Chief Justice John Roberts Jr. used to write full-length Supreme Court briefs for a living, as a Hogan & Hartson partner. But now, as a consumer of such briefs, he’s become something of a critic, once famously stating that he never read a brief that was so good that he wished it were longer.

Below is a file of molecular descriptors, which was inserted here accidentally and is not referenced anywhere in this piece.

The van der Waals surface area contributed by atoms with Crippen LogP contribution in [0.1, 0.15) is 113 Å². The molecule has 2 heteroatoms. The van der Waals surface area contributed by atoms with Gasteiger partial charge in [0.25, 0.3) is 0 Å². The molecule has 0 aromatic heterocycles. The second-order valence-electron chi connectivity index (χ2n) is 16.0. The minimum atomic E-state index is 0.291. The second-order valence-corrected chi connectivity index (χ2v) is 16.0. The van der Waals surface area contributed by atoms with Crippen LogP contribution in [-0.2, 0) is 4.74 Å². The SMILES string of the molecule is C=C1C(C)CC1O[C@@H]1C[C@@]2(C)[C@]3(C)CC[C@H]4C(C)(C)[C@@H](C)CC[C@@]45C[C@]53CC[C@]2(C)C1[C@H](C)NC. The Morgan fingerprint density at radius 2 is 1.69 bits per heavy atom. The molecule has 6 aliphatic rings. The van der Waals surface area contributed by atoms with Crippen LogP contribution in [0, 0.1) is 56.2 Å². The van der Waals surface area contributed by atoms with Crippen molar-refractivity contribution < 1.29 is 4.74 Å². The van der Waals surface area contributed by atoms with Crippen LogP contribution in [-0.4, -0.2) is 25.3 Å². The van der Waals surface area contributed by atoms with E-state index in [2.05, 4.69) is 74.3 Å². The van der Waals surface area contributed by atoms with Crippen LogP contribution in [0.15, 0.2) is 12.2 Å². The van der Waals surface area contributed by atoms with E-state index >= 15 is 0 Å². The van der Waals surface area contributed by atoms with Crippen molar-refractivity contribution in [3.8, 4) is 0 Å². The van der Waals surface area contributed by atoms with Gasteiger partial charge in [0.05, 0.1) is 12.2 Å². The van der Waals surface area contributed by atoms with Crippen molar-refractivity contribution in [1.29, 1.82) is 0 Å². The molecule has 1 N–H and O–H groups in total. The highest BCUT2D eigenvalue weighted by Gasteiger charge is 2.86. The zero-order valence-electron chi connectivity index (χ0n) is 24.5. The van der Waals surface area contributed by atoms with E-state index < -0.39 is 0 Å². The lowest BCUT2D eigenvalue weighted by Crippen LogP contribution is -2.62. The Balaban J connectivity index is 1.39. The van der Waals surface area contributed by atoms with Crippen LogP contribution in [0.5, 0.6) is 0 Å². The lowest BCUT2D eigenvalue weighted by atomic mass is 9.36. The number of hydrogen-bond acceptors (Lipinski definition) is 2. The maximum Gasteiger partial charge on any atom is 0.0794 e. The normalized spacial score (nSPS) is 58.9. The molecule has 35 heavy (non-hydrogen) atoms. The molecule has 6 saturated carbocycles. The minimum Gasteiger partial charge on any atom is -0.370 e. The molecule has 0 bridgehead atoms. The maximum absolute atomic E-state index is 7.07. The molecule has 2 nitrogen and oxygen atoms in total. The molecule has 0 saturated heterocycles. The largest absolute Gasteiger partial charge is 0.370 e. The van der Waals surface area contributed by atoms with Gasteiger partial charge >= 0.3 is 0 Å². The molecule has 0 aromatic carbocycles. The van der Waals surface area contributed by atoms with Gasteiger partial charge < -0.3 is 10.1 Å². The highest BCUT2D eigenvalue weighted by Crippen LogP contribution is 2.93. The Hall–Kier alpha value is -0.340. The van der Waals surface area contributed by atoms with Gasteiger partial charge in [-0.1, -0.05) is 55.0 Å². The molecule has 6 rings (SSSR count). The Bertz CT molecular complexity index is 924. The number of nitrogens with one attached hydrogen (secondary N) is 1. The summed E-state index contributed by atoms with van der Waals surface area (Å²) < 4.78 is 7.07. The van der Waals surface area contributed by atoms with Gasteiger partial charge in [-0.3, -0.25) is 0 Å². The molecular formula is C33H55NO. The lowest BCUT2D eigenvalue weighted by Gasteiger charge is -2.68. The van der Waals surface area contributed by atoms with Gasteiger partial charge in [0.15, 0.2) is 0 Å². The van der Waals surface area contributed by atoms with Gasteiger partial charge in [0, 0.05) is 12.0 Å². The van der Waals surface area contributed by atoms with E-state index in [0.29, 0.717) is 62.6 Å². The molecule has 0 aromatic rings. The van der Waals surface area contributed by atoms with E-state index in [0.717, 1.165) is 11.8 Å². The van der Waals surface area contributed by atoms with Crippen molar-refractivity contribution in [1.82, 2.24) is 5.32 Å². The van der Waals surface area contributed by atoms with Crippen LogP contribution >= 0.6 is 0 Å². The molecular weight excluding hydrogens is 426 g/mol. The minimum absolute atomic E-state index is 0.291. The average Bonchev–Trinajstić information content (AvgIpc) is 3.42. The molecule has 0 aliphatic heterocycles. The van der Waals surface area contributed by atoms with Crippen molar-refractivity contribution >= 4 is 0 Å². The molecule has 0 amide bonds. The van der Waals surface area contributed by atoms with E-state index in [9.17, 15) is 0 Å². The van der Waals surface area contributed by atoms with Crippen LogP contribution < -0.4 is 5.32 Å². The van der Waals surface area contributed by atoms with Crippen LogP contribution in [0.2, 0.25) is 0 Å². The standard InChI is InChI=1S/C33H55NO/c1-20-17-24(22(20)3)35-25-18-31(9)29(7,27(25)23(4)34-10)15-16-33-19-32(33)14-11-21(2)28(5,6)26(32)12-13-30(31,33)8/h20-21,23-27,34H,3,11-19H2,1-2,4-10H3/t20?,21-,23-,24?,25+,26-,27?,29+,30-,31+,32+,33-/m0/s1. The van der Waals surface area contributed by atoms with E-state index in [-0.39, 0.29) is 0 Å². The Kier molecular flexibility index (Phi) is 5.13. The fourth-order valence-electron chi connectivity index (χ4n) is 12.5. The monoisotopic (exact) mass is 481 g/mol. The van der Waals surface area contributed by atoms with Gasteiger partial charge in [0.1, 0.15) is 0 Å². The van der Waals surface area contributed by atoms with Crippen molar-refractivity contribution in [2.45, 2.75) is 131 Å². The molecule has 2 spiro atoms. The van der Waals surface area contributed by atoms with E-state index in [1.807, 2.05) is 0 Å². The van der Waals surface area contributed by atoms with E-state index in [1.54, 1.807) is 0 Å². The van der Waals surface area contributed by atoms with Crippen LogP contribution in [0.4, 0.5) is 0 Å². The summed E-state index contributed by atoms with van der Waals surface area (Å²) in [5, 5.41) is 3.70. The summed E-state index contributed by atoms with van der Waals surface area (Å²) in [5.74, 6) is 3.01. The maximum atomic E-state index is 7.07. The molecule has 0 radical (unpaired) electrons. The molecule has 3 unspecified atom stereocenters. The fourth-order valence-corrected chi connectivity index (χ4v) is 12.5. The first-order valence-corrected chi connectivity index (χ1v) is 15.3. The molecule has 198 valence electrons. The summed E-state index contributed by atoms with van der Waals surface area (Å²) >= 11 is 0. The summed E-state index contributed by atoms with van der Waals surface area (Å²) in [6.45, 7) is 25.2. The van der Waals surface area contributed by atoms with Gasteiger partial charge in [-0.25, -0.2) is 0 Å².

New rules (pdf) adopted by the Court last month set to take effect Feb. 16 will guarantee that Roberts and his colleagues won’t get longer briefs, at least in one category. One of the changes will require lawyers to keep their reply briefs at the merits stage to 6,000 words instead of the previous limit of 7,500. In an explanatory comment on the change, the clerk of the Court said the Court was returning to a length close to what it had required in earlier years when it used page limits. “Experience has shown that the increased volume limit has allowed for the filing of some briefs that repeat previous arguments rather than address only new material presented in intervening briefs.” In other words, lawyers have been padding their briefs.
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